This first cut out will be the bottom lamination of the board, its important to cut this accurately as it will be used as the template for cutting out the middle and top sheets.

Cutting a large sheet of plywood can be difficult if you do not have a large work bench, I found it easiest to cut out with the wood resting on the ground and use a small wooden block to support the panel immediately adjacent to where I was cutting.

I cut out the template using a handsaw, this is less prone to wandering (cuts straighter) and does not splinter the wood as much as a jigsaw. However it does not like to follow tight curves and it is necessary to make multiple angled cuts then smooth off with a hand plane later .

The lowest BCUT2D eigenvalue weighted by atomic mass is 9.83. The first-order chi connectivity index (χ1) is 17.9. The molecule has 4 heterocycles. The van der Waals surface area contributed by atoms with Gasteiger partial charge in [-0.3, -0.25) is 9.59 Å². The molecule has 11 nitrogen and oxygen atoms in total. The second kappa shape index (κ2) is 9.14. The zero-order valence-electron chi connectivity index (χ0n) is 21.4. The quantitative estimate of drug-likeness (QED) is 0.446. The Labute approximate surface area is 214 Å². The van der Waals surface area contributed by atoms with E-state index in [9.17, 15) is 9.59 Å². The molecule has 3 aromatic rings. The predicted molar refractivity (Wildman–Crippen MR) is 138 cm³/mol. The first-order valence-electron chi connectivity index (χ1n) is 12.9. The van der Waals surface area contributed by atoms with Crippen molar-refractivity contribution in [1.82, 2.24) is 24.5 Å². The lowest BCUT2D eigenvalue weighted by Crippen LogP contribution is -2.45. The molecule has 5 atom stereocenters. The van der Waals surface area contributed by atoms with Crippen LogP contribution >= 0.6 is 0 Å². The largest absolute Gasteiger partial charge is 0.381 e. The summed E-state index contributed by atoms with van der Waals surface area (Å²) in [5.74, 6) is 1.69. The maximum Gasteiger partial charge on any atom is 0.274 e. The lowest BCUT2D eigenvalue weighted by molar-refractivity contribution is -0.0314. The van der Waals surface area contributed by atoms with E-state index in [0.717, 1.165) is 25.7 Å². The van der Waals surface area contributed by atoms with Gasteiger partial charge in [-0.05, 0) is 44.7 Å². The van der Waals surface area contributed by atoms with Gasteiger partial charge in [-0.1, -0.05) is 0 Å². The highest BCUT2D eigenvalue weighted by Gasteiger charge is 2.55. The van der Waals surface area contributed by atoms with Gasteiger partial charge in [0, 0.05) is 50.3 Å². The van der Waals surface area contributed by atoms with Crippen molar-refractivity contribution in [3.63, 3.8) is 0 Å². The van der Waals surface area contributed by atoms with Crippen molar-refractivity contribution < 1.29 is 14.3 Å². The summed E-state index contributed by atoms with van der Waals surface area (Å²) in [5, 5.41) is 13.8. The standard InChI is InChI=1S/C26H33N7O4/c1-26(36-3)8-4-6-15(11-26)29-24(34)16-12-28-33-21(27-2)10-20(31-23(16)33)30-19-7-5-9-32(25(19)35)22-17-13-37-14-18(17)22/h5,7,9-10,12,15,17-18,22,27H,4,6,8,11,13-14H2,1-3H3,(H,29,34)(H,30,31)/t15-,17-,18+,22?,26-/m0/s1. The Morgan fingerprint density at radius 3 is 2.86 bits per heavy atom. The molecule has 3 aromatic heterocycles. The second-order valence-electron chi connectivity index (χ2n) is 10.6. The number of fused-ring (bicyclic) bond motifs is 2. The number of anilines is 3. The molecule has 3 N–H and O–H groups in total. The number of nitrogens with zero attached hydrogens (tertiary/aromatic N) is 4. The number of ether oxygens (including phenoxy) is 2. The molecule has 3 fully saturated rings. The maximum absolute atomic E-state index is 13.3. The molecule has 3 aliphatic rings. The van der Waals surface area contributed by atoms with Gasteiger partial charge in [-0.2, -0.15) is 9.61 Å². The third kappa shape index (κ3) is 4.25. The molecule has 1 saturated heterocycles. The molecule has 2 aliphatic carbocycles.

Ensure that you cut "oversize" as it is easy to plane back the wood to the line after the rough cut has been performed.

Once the rough cut has been made use the block plane and sand paper to fine tune the outline .

Step 4: Cut Out Top and Centre Laminations

Use the bottom lamination as the master template for cutting out the top and centre laminations.

The centre lamination is not one continuous panel and is made up of multiple segments that will be glued together when the board is laminated.

As can be seen in the picture I ve left the tail area solid as this is where the fins and rear footstraps will be installed , ive also left it solid under the area where the front footstarp will be installed.